Who doesn’t love an underdog story? From Rocky and The Karate Kid to Forrest Gump and even The Social Network, the underdogs of mainstream cinema promise to deliver an unforeseen success story of an unlikely hero, of someone who’s bound to fail in life, yet with hard work and the help of some luck turns the ship of misfortune around. You would think the perceptibly rich true-life story of Hilly Kristal—a lousy, improvident businessman turned one of the accidental architects of the punk-rock music movement (played by Alan Rickman, in a performance that sadly feels borrowed from his portrayal of Severus Snape)—would be a sure-fire bet to provide the sufficient source material for a great underdog film. Honestly, what background can be more tantalizing than that of a serial failure who borrows money to buy a club which eventually becomes the launch pad of the underground music scene of the ’70s and early ’80s in NYC?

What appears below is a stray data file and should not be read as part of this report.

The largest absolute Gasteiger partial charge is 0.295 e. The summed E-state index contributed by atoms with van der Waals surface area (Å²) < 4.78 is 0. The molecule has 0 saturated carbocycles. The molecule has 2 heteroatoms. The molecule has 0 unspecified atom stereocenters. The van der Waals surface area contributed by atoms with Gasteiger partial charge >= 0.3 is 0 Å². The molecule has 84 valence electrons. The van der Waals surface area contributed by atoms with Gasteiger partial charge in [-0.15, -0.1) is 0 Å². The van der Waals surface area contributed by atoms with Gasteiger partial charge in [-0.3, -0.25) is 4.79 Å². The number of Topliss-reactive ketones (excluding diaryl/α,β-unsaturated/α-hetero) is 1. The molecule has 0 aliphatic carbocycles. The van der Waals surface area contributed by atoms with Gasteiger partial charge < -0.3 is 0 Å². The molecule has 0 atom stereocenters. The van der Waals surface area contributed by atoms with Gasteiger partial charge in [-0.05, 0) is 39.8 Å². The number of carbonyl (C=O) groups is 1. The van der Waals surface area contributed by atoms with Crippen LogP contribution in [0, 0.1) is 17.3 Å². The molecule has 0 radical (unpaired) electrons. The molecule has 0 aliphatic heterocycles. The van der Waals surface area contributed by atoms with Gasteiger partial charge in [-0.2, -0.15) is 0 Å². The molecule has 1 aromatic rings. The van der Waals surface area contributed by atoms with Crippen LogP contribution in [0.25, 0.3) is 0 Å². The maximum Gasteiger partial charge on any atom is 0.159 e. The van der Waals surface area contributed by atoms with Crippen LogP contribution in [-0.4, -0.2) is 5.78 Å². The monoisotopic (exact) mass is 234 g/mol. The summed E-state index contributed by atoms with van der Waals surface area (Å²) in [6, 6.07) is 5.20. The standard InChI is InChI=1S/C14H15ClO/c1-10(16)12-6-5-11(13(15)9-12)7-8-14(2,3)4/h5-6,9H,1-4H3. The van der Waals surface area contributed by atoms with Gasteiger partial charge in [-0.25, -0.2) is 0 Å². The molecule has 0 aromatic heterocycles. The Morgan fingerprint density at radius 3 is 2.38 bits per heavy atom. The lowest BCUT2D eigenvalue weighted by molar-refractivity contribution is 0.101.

Unfortunately, in Randall Miller’s CBGB, this promising material is squandered by pretty awkward and largely unsatisfying results. Apart from a few rare and honest moments that fully transport you into a period of New York where social and economic distress was offset by a new moment in music and art, CBGB generally feels like a misstep, with self-aware characters all stuck in a movie that can’t decide what it wants to be stylistically.

The story starts with whimsical scenes of Hilly’s childhood, including symbols that hint toward the upward battle he is bound to face in life, establishing a colorful, comic-book-like look (through split-screens and title-cards with quirky fonts) which emerges on and off throughout the film. This eccentric approach oddly competes with the already eccentric life of Hilly, set mostly in his wacky/chaotic club CBGB, in which he intends (at least originally) to feature bands performing Country, Bluegrass and Blues genres (hence, the acronym) but instead gives a platform to newbie bands to perform when it proves impossible to book the artists he initially wanted to go after.